Janet Hellner-Burris on March 18, 2020
I just finished editing our church’s response to the coronavirus pandemic. It has taken me awhile to complete it because I keep receiving one email and text after another canceling events and engagements. Our church members’ responses range from extreme denial (“It’s a hoax”) to extreme concern. At this point no one is panicked – yet. But we are taking precautions as a congregation to protect ourselves, our members and those we serve in the community.
Meanwhile as I pray about ministering in an age of pandemic (they did not cover that one in seminary), I find myself disturbed by the phrase “social distancing.” Please understand that I know why social distancing is being recommended by health officials during this pandemic, but still the phrase sends chills down my spine. Isn’t social distancing what we are already practicing? Social distancing from the migrant, the immigrant, the homeless, the HIV infected person and the incarcerated? Social distancing from people of a different race, income, educational background, neighborhood, religion or politics? Social distancing is the norm for our world – and it is killing us. Killing us with a refusal to pour our resources into ending the social and epidemic viruses of racism, hunger, poverty, hate, gun violence and terrorism as well as the destruction of the planet we all depend on for life.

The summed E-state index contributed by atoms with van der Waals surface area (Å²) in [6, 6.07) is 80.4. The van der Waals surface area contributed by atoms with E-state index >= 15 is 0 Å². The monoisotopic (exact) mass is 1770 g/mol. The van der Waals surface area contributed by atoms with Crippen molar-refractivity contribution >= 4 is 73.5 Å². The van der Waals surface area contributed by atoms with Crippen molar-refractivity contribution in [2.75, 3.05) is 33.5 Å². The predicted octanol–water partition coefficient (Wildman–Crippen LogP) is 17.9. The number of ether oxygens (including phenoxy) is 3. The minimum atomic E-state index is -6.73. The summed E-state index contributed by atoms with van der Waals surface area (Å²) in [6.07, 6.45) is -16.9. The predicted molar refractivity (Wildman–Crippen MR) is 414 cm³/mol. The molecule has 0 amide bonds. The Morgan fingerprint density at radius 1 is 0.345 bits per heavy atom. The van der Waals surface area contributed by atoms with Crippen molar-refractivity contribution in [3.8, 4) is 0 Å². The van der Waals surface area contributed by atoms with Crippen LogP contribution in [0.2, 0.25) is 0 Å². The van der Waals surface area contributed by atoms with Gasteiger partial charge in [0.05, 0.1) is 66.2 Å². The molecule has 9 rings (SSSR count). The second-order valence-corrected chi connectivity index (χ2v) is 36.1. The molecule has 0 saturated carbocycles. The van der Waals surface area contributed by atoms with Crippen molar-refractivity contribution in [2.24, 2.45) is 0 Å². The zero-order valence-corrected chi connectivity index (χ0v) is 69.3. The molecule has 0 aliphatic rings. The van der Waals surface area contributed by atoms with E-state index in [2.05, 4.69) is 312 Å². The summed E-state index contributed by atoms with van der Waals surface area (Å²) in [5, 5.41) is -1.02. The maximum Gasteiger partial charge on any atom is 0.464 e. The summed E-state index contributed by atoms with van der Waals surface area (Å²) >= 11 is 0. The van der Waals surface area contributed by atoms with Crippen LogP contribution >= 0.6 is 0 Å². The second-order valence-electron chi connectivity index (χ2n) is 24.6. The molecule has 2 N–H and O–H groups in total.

If there is one lesson we can learn from this coronavirus, it is that we are all connected on this planet. Coronavirus does not care about national, state or neighborhood boundaries. It doesn’t care what race or faith you are, or who you voted for in the last presidential election. It infects everyone.
Meanwhile I am left wondering how to practice kindness in an age of social distancing. I know that many people are stressed, so I am trying to pour extra kindness into every social contact through the day – every call, email or text. I am reaching out to those who have compromised immune systems and our precious elderly. I am talking with my colleagues about how to care for the most vulnerable among us, such as the working poor who cannot afford to lose a day, let alone two weeks of pay to a quarantine. I only have glimpses of what it means to practice kindness during this pandemic. What I do know is that kindness is needed more than ever as we find new ways to re-connect in this season of social dis-connecting.
Janet Hellner-Burris is Pastor, Christian Church of Wilkinsburg and Board President, Wilkinsburg Sanctuary Project for Peace